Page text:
Candidate debates have a long history in American Politics. At every level of government – from city government to state legislature, from Congress to President of the United States – candidates participate in debates to help voters understand who they are and what they stand for.

Watching debates is one of the best ways that we can educate ourselves before we head to the voting booth. Luckily, when it comes to figuring out how to get the most out of debate-watching (and having fun while doing it!), LWV has your back.

Electing the President
With the battle for the White House already underway and presidential primaries looming soon, the League has answers to voters' most frequently asked questions. We have once again teamed up with the Newspaper in Education Institute to produce Electing the President, a handy guide outlining all you need to know about the presidential election process. The guide will appear in newspapers nationwide as well as be shared with schools, community organizations and voters who need a helping hand as they navigate the election process.

Voting is the most powerful way to have your voice heard, and it is the core of our democracy. The League works all year, every year, to empower all eligible voters to participate in our political system.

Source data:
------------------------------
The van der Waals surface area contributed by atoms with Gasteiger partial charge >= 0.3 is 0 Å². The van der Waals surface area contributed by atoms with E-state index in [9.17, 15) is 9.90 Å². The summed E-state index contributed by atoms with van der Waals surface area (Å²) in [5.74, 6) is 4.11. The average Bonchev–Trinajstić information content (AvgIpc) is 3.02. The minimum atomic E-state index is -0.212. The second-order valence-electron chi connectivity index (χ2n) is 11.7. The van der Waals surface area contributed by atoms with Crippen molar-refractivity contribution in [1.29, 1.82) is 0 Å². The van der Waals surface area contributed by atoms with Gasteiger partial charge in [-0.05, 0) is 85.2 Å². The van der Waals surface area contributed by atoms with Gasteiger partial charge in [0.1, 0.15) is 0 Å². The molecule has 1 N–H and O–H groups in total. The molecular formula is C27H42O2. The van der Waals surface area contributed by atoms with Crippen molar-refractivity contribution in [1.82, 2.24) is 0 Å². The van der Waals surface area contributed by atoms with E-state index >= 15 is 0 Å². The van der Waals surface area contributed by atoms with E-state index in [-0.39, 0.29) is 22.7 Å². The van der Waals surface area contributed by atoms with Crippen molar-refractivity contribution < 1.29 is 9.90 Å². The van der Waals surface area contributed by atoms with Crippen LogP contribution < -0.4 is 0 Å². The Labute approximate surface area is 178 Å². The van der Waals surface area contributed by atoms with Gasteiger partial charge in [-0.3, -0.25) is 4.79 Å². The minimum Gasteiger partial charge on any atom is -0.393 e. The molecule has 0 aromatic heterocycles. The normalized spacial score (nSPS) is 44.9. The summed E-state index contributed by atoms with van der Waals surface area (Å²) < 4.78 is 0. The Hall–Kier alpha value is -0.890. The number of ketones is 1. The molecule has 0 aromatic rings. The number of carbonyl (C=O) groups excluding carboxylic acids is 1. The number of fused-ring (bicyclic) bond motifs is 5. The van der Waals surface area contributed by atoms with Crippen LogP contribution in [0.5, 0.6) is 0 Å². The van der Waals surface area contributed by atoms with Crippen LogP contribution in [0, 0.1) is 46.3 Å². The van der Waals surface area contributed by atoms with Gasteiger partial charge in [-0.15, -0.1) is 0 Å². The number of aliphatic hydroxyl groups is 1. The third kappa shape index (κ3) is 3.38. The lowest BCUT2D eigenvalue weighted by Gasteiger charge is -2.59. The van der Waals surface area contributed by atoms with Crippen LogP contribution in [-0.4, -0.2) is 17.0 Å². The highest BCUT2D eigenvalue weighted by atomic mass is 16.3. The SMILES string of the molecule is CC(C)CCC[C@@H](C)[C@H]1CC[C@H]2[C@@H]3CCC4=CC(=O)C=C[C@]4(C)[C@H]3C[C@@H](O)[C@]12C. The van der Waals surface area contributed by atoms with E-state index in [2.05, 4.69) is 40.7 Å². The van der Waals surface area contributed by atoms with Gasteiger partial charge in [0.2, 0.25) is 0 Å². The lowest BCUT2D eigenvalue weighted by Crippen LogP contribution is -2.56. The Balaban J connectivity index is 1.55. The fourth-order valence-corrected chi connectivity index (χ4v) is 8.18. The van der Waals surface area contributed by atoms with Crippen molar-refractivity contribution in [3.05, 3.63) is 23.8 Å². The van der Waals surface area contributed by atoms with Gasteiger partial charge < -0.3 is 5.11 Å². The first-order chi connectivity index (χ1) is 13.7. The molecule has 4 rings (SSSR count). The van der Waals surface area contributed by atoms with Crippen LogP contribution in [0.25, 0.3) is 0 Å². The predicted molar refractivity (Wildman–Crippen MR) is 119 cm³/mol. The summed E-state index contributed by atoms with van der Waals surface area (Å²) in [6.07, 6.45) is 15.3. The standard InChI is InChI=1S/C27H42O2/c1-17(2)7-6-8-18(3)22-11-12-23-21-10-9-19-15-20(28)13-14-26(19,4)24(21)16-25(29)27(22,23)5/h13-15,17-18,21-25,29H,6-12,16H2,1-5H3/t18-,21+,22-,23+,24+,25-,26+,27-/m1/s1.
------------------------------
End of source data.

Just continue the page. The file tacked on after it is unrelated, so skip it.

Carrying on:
The LWVEF is pleased to release a new whitepaper entitled Power the Vote 2012: How a new initiative launched results for millions of voters.

The League of Women Voters has a long history with candidate debates.  Between 1960 and 1984, the League sponsored every presidential and vice presidential candidate debate.  The League may no longer sponsor these televised debates, but state and local Leagues across the country continue to sponsor candidate debates at the state and local levels, just as they always have.

Elections present voters with important choices. Whether it is a local race that will affect your community or a national race that could change the direction of the country, it is a time to consider the issues which you care about and decide which candidate you support. Even if you are under 18 and not yet eligible to vote, election campaigns offer an excellent way to learn about the people and issues that affect your future.